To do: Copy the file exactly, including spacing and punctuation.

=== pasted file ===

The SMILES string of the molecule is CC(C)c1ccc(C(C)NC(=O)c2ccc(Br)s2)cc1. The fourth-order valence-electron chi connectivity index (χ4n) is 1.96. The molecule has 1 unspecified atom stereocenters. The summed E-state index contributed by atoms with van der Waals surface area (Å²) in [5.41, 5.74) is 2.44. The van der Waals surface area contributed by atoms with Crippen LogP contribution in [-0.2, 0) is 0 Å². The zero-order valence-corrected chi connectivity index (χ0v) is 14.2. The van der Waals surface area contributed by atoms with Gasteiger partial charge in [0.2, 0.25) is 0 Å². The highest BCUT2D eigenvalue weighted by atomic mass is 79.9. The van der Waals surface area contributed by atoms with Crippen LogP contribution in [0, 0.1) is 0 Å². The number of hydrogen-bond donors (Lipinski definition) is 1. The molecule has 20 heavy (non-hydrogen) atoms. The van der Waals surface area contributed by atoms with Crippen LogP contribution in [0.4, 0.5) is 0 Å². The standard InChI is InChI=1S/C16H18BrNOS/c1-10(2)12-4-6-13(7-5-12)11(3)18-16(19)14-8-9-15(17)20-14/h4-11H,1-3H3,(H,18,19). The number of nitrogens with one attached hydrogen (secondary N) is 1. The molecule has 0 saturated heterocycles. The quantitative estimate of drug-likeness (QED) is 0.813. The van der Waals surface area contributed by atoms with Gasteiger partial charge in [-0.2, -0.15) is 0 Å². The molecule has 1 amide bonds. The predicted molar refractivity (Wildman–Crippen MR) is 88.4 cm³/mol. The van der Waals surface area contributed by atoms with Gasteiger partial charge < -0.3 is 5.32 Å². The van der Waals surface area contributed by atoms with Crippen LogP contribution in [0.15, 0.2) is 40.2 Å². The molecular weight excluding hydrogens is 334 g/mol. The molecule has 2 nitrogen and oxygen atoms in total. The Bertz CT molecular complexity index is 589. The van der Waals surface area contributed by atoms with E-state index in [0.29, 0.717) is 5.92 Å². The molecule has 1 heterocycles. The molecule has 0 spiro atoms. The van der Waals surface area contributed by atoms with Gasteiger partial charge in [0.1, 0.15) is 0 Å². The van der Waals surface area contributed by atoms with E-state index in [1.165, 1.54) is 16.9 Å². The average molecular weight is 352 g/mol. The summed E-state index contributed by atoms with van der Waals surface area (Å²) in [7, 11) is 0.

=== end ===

The SMILES string of the molecule is CC(C)c1ccc(C(C)NC(=O)c2ccc(Br)s2)cc1. The fourth-order valence-electron chi connectivity index (χ4n) is 1.96. The molecule has 1 unspecified atom stereocenters. The summed E-state index contributed by atoms with van der Waals surface area (Å²) in [5.41, 5.74) is 2.44. The van der Waals surface area contributed by atoms with Crippen LogP contribution in [-0.2, 0) is 0 Å². The zero-order valence-corrected chi connectivity index (χ0v) is 14.2. The van der Waals surface area contributed by atoms with Gasteiger partial charge in [0.2, 0.25) is 0 Å². The highest BCUT2D eigenvalue weighted by atomic mass is 79.9. The van der Waals surface area contributed by atoms with Crippen LogP contribution in [0, 0.1) is 0 Å². The number of hydrogen-bond donors (Lipinski definition) is 1. The molecule has 20 heavy (non-hydrogen) atoms. The van der Waals surface area contributed by atoms with Crippen LogP contribution in [0.4, 0.5) is 0 Å². The standard InChI is InChI=1S/C16H18BrNOS/c1-10(2)12-4-6-13(7-5-12)11(3)18-16(19)14-8-9-15(17)20-14/h4-11H,1-3H3,(H,18,19). The number of nitrogens with one attached hydrogen (secondary N) is 1. The molecule has 0 saturated heterocycles. The quantitative estimate of drug-likeness (QED) is 0.813. The van der Waals surface area contributed by atoms with Gasteiger partial charge in [-0.2, -0.15) is 0 Å². The molecule has 1 amide bonds. The predicted molar refractivity (Wildman–Crippen MR) is 88.4 cm³/mol. The van der Waals surface area contributed by atoms with Gasteiger partial charge < -0.3 is 5.32 Å². The van der Waals surface area contributed by atoms with Crippen LogP contribution in [0.15, 0.2) is 40.2 Å². The molecular weight excluding hydrogens is 334 g/mol. The molecule has 2 nitrogen and oxygen atoms in total. The Bertz CT molecular complexity index is 589. The van der Waals surface area contributed by atoms with E-state index in [0.29, 0.717) is 5.92 Å². The molecule has 1 heterocycles. The molecule has 0 spiro atoms. The van der Waals surface area contributed by atoms with Gasteiger partial charge in [0.1, 0.15) is 0 Å². The van der Waals surface area contributed by atoms with E-state index in [1.165, 1.54) is 16.9 Å². The average molecular weight is 352 g/mol. The summed E-state index contributed by atoms with van der Waals surface area (Å²) in [7, 11) is 0.